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Logo of nihpaAbout Author manuscriptsSubmit a manuscriptHHS Public Access; Author Manuscript; Accepted for publication in peer reviewed journal;
Nat Rev Urol. Author manuscript; available in PMC 2009 August 30.
Published in final edited form as:
PMCID: PMC2734968

Molecular imaging of prostate cancer with 18F-fluorodeoxyglucose PET


Prostate cancer poses a major public health problem, particularly in the US and Europe, where it constitutes the most common type of malignancy among men, excluding nonmelanoma skin cancers. The disease is characterized by a wide spectrum of biological and clinical phenotypes, and its evaluation by imaging remains a challenge in view of this heterogeneity. Imaging in prostate cancer can be used in the initial diagnosis of the primary tumor, to determine the occurrence and extent of any extracapsular spread, for guidance in delivery and evaluation of local therapy in organ-confined disease, in locoregional lymph node staging, to detect locally recurrent and metastatic disease in biochemical relapse, to predict and assess tumor response to systemic therapy or salvage therapy, and in disease prognostication (in terms of the length of time taken for castrate-sensitive disease to become refractory to hormones and overall patient survival). Evidence from animal-based translational and human-based clinical studies points to a potential and emerging role for PET, using 18F-fluorodeoxyglucose as a radiotracer, in the imaging evaluation of prostate cancer.


Prostate cancer is a major public health problem; the disease is the most common cancer and the second leading cause of cancer-specific mortality affecting men in the US.1 Biologically and clinically, prostate cancer is a heterogeneous disease that is characterized by states ranging from indolent to aggressive.2-4 PSA has been useful in monitoring the disease despite its limited sensitivity (PSA levels might be undetectable or low in some cases of disseminated disease) and specificity (high levels are sometimes associated with benign disease). Furthermore, the measurement of PSA and other associated parameters (for example, density, velocity, half-life, nadir, doubling time, time to elevation, age-specific reference ranges, and the ratio of free to total levels) cannot localize the disease (if present), and might be affected by factors other than therapy.5-10 These measurements are the cause of great anxiety and overstated diag nostic expectations by the patient, and there is continued contro versy in relation to their exact impact on survival and risk–benefit ratio.11

In the post-PSA era, about 92% of patients are diagnosed with locoregional disease, while metastatic disease is the initial presentation in about 5% of patients; the remaining 3% are classified as unknown.1 Despite highly successful treatments for localized prostate cancer, around 40% of men experience a detectable rise in the serum PSA level within approximately 10 years of primary treatment (biochemical failure), suggesting that prostate cancer can metastasize relatively early in the course of the disease.12

The use of imaging to assess prostate cancer remains a challenge, owing to the inherent heterogeneity of disease.13,14 The value of PET using 18F-labeled 2-fluoro-2-deoxy-d-glucose (FDG) for the imaging evaluation of patients with cancer is irrefutable, and the clinical use of PET and PET–CT using FDG as a tracer in prostate cancer is being explored. This article provides a brief overview of the imaging techniques that are currently used to evaluate various aspects of prostate cancer. The relatively limited available data on the molecular basis of FDG accumulation in prostate tumors is summarized before providing a brief review of current clinical experience using PET with FDG in the imaging evaluation of prostate cancer.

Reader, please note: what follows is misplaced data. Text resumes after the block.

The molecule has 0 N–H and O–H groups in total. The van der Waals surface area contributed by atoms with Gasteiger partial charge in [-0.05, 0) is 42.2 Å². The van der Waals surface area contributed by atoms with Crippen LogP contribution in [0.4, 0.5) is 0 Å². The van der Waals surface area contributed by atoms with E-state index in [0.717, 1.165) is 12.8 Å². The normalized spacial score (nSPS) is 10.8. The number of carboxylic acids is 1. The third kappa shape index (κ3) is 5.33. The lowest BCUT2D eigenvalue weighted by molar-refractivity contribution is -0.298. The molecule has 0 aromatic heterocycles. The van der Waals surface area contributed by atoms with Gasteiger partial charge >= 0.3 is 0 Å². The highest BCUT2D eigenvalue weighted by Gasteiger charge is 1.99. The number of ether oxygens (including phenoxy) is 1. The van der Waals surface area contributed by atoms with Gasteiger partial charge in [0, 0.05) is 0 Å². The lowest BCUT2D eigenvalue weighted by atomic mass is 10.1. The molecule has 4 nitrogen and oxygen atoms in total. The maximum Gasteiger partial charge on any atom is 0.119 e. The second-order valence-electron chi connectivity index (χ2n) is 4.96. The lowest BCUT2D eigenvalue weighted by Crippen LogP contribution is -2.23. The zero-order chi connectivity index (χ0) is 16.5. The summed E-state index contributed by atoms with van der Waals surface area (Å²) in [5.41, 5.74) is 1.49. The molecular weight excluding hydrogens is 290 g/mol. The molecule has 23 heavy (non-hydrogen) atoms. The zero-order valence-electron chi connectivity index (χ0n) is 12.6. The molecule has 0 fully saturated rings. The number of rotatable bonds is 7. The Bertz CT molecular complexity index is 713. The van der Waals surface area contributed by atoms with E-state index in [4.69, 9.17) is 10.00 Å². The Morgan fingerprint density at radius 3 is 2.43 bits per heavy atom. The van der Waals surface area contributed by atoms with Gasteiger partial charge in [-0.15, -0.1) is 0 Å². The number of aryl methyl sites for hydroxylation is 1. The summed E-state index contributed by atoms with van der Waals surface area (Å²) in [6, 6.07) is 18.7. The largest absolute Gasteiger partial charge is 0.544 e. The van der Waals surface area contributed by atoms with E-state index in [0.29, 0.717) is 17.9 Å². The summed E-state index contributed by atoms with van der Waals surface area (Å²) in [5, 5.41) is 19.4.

Current modes of imaging evaluation

Initial differential diagnosis can be undertaken when prostate cancer is suspected with ultrasonography and/or MRI using contrast agents, endorectal probes and image-guided biopsies. Results from imaging studies also provide important information on the extent of the disease and any potential regional and distant metastases in high-risk patients. The optimal method for imaging evaluation of men with PSA relapse (biochemical failure) is unresolved, but the goal of imaging is to determine if recurrence has occurred in the previously treated prostate bed or whether distant disease is present. The result will influence therapeutic management, including consideration of the use of salvage therapy for local recurrence and systemic treatment for metastatic disease.

Bone scintigraphy can be useful in detecting bone metastases, but the rate of false positives is relatively high;15 this technique cannot be used to detect the involvement of soft tissue or lymph nodes—sites to which prostate cancer cells commonly metastasize.

Key points

  • ■ Generally, high uptake of 18F-fluorodeoxyglucose (FDG) is expected in prostate tumors that are poorly differentiated, hypoxic and have a high Gleason score
  • ■ Glucose metabolism in prostate tumors is modulated by androgen; FDG-PET can, therefore, be useful in monitoring response to androgen deprivation therapy
  • ■ FDG-PET has limited use in diagnosis and staging of clinically organ-confined disease and can be falsely negative or falsely positive
  • ■ FDG-PET might be useful for diagnosing and staging primary tumors, detecting locally recurrent and/or metastatic disease, assessing the extent of metabolically active castrate-resistant disease, monitoring treatment responses and in prognostication
  • ■ Results from the NOPR show that FDG-PET influenced clinical management in 35.1% of prostate cancer cases
  • ■ Different PET radiotracers are likely to be suited to various clinical states of prostate cancer, taking advantage of the most relevant biological markers of disease

Newer imaging methods, such as 111In-capromab pendetide scintigraphy (a technique using a radiolabeled antibody that targets prostate-specific membrane antigen [PSMA], the levels of which are upregulated in hormone-resistant states and in metastatic disease) can be used to help with management decisions in a select group of men at high risk for recurrent and metastatic spread. Despite this utility, the technique also has drawbacks: it has a limited predictive value when used to image the prostate fossa, particularly following radiation therapy; it shows low sensitivity for detecting osseous metastases; furthermore, the technique is demanding and the results require interpretation by skilled and experienced staff.16,17 High-resolution MRI using lymphotropic superparamagnetic nanoparticles might also allow the detection of small, and otherwise undetectable, lymph node metastases in patients with prostate cancer.18 However, the exact clinical use of this diagnostic imaging approach in a diverse group of patients still needs to be determined.